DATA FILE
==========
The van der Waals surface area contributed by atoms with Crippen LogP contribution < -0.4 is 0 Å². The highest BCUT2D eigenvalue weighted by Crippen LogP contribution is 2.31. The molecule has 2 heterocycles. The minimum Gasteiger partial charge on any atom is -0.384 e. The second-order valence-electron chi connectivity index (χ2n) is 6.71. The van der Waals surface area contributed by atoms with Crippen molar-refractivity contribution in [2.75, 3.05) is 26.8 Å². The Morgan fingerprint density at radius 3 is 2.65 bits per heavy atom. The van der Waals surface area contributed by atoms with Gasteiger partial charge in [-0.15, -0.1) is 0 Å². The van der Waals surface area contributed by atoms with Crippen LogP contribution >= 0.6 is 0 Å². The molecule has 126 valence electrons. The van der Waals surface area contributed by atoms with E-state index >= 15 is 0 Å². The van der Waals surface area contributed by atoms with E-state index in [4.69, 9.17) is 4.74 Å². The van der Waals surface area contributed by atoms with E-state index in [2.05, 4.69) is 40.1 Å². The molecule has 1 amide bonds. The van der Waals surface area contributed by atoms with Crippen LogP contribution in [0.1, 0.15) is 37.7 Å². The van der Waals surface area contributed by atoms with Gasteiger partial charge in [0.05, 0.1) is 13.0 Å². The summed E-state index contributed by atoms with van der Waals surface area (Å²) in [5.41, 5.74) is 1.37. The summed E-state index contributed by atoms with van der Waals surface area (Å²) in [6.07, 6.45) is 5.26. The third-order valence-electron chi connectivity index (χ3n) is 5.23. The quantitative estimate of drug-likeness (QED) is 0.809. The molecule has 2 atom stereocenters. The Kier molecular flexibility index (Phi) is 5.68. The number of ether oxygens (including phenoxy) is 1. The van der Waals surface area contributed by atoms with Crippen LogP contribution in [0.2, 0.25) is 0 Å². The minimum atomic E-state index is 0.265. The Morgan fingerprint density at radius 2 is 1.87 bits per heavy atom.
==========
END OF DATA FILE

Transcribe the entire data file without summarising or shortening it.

The van der Waals surface area contributed by atoms with Crippen LogP contribution < -0.4 is 0 Å². The highest BCUT2D eigenvalue weighted by Crippen LogP contribution is 2.31. The molecule has 2 heterocycles. The minimum Gasteiger partial charge on any atom is -0.384 e. The second-order valence-electron chi connectivity index (χ2n) is 6.71. The van der Waals surface area contributed by atoms with Crippen molar-refractivity contribution in [2.75, 3.05) is 26.8 Å². The Morgan fingerprint density at radius 3 is 2.65 bits per heavy atom. The van der Waals surface area contributed by atoms with Gasteiger partial charge in [-0.15, -0.1) is 0 Å². The van der Waals surface area contributed by atoms with Crippen LogP contribution >= 0.6 is 0 Å². The molecule has 126 valence electrons. The van der Waals surface area contributed by atoms with E-state index >= 15 is 0 Å². The van der Waals surface area contributed by atoms with E-state index in [4.69, 9.17) is 4.74 Å². The van der Waals surface area contributed by atoms with E-state index in [2.05, 4.69) is 40.1 Å². The molecule has 1 amide bonds. The van der Waals surface area contributed by atoms with Crippen LogP contribution in [0.1, 0.15) is 37.7 Å². The van der Waals surface area contributed by atoms with Gasteiger partial charge in [0.05, 0.1) is 13.0 Å². The summed E-state index contributed by atoms with van der Waals surface area (Å²) in [5.41, 5.74) is 1.37. The summed E-state index contributed by atoms with van der Waals surface area (Å²) in [6.07, 6.45) is 5.26. The third-order valence-electron chi connectivity index (χ3n) is 5.23. The quantitative estimate of drug-likeness (QED) is 0.809. The molecule has 2 atom stereocenters. The Kier molecular flexibility index (Phi) is 5.68. The number of ether oxygens (including phenoxy) is 1. The van der Waals surface area contributed by atoms with Crippen LogP contribution in [0.2, 0.25) is 0 Å². The minimum atomic E-state index is 0.265. The Morgan fingerprint density at radius 2 is 1.87 bits per heavy atom.